Zhan, M., X. Xiang, and W. Elliott III. 2018. “How Much Is Too Much: Education Loans and College Graduation.” Educational Policy 32 (7): 993–1017.
The purpose of this study was to offer advice concerning the relationship between educational loans and graduation rates and how this relationship varies based on race and ethnicity. The authors appropriately used discrete-time survival analytic techniques to determine the borrowing patterns of 3,445 individuals across 15 survey administrations. Limited by their secondary data source (the 1997 National Longitudinal Survey of Youth), the authors were unable to pinpoint the type of loan (subsidized, unsubsidized, state, federal, or private) and its relationship to graduation rates, but they were able to identify the amount borrowed that seemed to tip the scales in favor of not completing college. In short, educational loans shared a positive relationship with graduation rates, but only up to a point: $19,753. Beyond that figure, the relationship between educational loans and graduation rates began to weaken for everyone, including students who identified as black or, in the authors’ language, “Hispanic” (p. 993).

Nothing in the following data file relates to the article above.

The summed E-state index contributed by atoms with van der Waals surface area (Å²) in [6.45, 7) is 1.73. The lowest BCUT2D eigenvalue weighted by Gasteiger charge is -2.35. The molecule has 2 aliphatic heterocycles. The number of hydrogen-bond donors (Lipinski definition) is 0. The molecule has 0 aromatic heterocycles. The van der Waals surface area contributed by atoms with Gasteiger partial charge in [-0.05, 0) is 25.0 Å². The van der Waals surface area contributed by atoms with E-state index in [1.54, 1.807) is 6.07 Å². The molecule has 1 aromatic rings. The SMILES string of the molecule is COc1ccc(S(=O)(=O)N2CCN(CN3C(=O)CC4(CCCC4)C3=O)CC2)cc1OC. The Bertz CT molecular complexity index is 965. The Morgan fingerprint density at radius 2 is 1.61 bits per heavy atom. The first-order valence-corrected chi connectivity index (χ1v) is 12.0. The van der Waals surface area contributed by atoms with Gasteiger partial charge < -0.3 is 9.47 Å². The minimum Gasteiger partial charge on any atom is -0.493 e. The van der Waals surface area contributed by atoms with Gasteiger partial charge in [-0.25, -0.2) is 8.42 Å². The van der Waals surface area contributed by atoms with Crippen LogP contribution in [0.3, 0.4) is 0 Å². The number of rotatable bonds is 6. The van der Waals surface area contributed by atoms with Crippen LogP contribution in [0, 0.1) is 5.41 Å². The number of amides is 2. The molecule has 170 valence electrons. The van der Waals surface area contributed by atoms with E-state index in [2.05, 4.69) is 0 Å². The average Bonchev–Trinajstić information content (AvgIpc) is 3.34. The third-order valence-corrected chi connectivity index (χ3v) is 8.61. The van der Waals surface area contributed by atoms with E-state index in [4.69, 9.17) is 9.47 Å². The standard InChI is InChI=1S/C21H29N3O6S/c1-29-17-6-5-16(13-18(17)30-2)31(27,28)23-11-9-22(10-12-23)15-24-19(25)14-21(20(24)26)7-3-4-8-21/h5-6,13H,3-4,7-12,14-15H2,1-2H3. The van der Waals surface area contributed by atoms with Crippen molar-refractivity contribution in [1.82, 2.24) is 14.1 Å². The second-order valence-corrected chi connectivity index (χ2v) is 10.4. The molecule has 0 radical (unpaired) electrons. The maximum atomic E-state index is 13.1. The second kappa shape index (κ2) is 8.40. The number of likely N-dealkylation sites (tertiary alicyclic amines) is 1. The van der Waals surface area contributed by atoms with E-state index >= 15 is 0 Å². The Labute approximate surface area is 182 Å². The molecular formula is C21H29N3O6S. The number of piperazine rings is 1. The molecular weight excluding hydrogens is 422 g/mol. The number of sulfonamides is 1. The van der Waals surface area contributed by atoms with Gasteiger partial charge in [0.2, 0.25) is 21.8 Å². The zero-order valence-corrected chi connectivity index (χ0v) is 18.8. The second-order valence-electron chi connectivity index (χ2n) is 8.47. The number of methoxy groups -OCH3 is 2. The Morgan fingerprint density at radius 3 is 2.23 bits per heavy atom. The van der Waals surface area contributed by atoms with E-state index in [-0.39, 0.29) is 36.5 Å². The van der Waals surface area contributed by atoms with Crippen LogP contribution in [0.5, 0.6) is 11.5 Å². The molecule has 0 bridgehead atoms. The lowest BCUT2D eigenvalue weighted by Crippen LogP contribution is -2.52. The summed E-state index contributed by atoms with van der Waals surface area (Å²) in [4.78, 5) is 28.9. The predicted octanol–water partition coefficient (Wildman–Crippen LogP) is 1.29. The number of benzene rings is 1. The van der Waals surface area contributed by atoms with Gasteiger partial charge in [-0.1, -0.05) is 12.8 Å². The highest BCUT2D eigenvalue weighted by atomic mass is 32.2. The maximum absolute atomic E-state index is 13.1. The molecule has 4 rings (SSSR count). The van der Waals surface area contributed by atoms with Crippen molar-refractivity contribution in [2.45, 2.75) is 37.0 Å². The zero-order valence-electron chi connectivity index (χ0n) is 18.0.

DISCUSSION OF THE FINDINGS
The second point of interest involved how this tipping point varied based on race and ethnicity. For black students, the tipping point was about $21,000 while for Hispanic students, the tipping point was about $24,000. The authors scrutinized these findings, given their expectation that minority students would have a lower borrowing tolerance threshold than those of white students. They suggested that a more current and robust data set might yield different results, so “we must be cautious interpreting these findings” (p. 1009).
IMPLICATIONS FOR ACTION BY CAMPUS LEADERS
About the Author
Min Zhan is a professor and associate dean for academic programs, School of Social Work, University of Illinois.
Xiaoling Xiang is assistant professor of social work at the University of Michigan.
William Elliott III is professor of social work and director, joint doctoral program in social work and social science, at the University of Michigan.
Literature Readers May Wish to Consult
Council of Independent Colleges. November 2018. “Student Debt: Myths and Facts.” Sixth edition.
Heller, D. E. 2008. “The Impact of Student Loans on College Access.” In The Effectiveness of Student Aid Policies: What the Research Tells Us, edited by S. Baum, M. McPherson, and P. Steele, 39–67. New York: College Board.
Hillman, N. W. 2014. “College on Credit: A Multilevel Analysis of Student Loan Default.” The Review of Higher Education 37: 169–195.